*An asterisk after the vegetable denotes that the vegetable should be cooked prior to consumption.

Category 2: OK vegetables

This category consists of:

  • Artichoke
  • Green beans
  • Winter squash
  • Leek
  • Spring onion
  • Parsley
  • Onion
  • Shallot
  • Aubergine (eggplant)
  • Peppers
  • Tomatoes
  • Peas

The vegetables in this category have been known to cause immune reactions or suboptimal mental performance in some people. Moreover, the chance of gastrointestinal complaints is higher than in the first category. In addition, a few of the vegetables are from the nightshade family, such as tomatoes and aubergine.

Category 3: Less good vegetables

This category consists of:

  • Raw spinach
  • Raw kale
  • Raw chard
  • Beetroot
  • Mushrooms

As you can see, some of these vegetables have made the list for being raw. They are not easily digested in that state. Other vegetables are on this list because they contain more carbohydrates, such as beetroot. You should, therefore, eat restricted amounts of these vegetables.

Category 4: Inadvisable vegetables

This category consists of:

  • All types of maize
  • Pickled vegetables

It is better to avoid maize because it often contains mycotoxins (fungi) and it is difficult to remove pesticides. Pickled vegetables often contain too many additives, such as sugars, which is why it is inadvisable to consume them.

Carbohydrates from fruit

Similar to the chapter on starchy foods, fruit also needs to be subdivided into safe and least safe categories. Fruit generally contains many sugars in the form of fructose. Fructose is the only carbohydrate that is directly converted to fat in the body when the fructose reserve in the liver is full. It is, therefore, unwise to eat unlimited amounts of fruit. Within the Bulletproof Diet, you may consume one portion of fruit in the evening.

Category 1: The safest fruit

This category consists of:

  • Blackcurrants
  • Cranberries
  • Blackcurrants
  • Lime
  • Raspberries
  • Strawberries
  • Avocado
  • Coconut

These fruits contain comparatively the fewest calories and the most nutrients.

Category 2: Comparatively safe fruit

This category consists of:

  • Pineapple
  • Mandarin orange
  • Blueberries
  • Grapefruit
  • Pomegranate

All these fruits are higher in carbohydrates than the fruits from the first category.

Category 3: Comparatively unsafe fruit

This category consists of:

  • Apple
  • Apricot
  • Cherries
  • Kiwi
  • Figs
  • Nectarine
  • Orange
  • Peach
  • Pear
  • Prune
  • Melon
  • Passion fruit
  • Banana
  • Dates
  • Grapes
  • Mango
  • Papaya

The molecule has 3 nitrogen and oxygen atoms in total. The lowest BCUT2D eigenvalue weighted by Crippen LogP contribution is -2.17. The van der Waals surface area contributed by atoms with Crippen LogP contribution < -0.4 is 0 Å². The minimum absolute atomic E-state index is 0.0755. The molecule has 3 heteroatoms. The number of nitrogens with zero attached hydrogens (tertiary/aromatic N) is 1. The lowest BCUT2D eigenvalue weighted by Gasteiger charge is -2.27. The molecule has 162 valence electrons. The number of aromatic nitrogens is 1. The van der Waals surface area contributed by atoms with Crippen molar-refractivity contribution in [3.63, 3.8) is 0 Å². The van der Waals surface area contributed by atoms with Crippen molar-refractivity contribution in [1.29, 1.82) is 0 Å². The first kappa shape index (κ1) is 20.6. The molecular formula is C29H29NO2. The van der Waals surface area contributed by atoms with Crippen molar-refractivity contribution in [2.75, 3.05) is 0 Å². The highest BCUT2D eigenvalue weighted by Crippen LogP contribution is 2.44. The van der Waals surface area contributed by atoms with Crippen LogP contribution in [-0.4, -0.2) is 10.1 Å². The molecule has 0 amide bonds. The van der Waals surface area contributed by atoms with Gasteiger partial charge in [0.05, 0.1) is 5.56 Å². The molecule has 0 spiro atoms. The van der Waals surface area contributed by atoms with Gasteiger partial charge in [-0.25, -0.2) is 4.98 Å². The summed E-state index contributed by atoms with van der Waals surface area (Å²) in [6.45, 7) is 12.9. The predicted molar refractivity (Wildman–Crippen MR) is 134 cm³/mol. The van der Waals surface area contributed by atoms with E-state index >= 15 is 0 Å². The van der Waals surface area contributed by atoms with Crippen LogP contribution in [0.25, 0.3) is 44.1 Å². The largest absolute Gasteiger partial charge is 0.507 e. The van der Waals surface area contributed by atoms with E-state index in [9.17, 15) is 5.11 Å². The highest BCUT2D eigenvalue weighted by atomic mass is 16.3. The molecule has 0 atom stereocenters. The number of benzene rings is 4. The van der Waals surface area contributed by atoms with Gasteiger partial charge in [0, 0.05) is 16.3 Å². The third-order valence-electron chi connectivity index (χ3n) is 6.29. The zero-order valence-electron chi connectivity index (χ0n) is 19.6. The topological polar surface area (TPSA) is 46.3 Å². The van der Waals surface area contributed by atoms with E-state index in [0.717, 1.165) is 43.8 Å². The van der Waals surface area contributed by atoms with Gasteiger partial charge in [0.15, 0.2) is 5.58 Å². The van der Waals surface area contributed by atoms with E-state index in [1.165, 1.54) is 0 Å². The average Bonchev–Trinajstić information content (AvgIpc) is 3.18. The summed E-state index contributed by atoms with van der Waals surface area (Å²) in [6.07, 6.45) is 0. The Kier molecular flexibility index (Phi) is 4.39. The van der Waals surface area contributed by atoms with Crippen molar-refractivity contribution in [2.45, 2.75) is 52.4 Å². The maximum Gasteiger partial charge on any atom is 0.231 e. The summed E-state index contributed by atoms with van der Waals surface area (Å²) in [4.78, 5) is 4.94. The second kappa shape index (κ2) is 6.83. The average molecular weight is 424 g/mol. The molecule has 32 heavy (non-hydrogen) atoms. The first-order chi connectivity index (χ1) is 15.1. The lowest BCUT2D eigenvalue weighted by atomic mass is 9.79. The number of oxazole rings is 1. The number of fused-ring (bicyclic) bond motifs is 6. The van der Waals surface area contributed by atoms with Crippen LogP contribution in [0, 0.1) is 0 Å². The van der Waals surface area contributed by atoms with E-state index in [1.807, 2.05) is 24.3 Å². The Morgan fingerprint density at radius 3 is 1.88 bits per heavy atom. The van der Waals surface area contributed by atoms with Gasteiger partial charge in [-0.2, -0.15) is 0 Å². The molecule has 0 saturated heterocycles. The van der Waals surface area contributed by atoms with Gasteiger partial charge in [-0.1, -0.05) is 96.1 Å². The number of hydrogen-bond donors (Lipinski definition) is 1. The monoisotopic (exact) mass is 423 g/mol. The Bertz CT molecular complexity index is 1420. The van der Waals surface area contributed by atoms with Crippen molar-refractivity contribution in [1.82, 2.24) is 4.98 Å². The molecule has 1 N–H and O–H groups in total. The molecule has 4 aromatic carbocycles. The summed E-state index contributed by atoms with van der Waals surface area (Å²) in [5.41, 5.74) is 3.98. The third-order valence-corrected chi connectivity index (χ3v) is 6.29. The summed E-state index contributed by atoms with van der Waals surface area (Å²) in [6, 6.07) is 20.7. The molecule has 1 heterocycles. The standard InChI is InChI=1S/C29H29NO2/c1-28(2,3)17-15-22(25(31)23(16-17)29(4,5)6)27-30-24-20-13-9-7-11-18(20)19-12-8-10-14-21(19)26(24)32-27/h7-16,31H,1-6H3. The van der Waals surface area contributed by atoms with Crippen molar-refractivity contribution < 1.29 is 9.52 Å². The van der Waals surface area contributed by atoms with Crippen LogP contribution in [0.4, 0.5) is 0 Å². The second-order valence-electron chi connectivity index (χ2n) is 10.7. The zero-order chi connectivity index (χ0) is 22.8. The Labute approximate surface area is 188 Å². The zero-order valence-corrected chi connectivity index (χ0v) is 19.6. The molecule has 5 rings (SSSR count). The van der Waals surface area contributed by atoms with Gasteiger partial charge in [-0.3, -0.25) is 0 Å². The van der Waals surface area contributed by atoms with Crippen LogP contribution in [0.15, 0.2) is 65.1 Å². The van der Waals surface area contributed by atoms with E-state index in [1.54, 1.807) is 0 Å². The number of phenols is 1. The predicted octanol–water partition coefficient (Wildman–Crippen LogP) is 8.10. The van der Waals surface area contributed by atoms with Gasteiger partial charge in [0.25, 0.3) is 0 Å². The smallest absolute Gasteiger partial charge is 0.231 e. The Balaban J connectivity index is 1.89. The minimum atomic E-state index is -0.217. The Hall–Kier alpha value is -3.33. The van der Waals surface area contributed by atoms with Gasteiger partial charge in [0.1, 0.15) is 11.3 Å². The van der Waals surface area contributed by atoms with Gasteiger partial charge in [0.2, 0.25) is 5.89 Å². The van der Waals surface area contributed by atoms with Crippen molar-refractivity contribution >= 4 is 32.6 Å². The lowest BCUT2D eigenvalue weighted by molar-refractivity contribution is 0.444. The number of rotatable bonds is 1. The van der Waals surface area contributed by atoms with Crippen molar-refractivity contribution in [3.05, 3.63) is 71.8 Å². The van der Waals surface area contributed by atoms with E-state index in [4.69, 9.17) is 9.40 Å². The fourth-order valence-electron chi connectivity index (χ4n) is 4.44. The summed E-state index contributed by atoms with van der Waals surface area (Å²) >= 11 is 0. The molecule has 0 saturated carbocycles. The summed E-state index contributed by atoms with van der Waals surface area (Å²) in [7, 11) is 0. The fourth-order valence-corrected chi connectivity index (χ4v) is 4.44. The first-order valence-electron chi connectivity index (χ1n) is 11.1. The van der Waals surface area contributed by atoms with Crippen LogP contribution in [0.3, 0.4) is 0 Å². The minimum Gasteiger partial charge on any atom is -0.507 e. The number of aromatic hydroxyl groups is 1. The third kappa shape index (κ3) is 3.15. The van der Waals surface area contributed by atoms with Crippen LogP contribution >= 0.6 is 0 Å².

These fruits contain relatively few nutrients, such as vitamins and minerals, and are relatively high in sugars (carbohydrates). Be careful, therefore, with consuming large quantities of these fruits.

Category 4: Unsafe fruit

This category consists of:

  • Cantaloupe
  • Raisins
  • Dried fruit
  • Jam
  • Jelly
  • Conserved fruit

All these fruits have a high sugar and fructose level. For good health, I would recommend avoiding these foods as much as possible.

Carbohydrates from sweeteners

In the group of sweeteners, one can also make a distinction between good and bad carbohydrates.

Category 1: Good sweeteners

This category consists of:

  • Xylitol
  • Erythritol
  • Stevia

These sweeteners are safe because they are extracted from plants. They are also not sugars. They do not contain any carbohydrates/calories (Erythritol and Stevia) or very few carbohydrates/calories (Xylitol).

Category 2: Less safe sweeteners

This category consists of:

  • Sorbitol
  • Maltitol
  • Sugar alcohol
  • Raw honey
  • Non-genetically modified dextrose
  • Glucose

Sweeteners from this category are either very high in sugar, such as honey and dextrose, or cause digestive problems, such as sugar alcohol and maltitol.

Category 3: Unsafe sweeteners

This category consists of:

  • Maple syrup
  • Coconut sugar
  • White sugar
  • Brown sugar
  • Agave syrup
  • Heated honey

All these substances are very high in sugar while they have a very low nutritional value.

Category 4: Inadvisable sweeteners

This category consists of:

  • Fructose
  • Fruit juice
  • Corn syrup that contains large quantities of fructose (high-fructose corn syrup)
  • Aspartame (NutraSweet)
  • Sucralose (Splenda/E955)
  • Acesulfame-K (E950)

It is recommended that you avoid these sweeteners at all costs. They are not only low in vitamins and minerals and high in sugar, they are also potentially carcinogenic.

Conclusion

You should by now have gained insights into the advantages of a low-carb diet. You will know which products contain many carbohydrates and which contain few. You can distinguish between good and bad sources of carbohydrates.

Questions or comments? Write them in a comment on this article.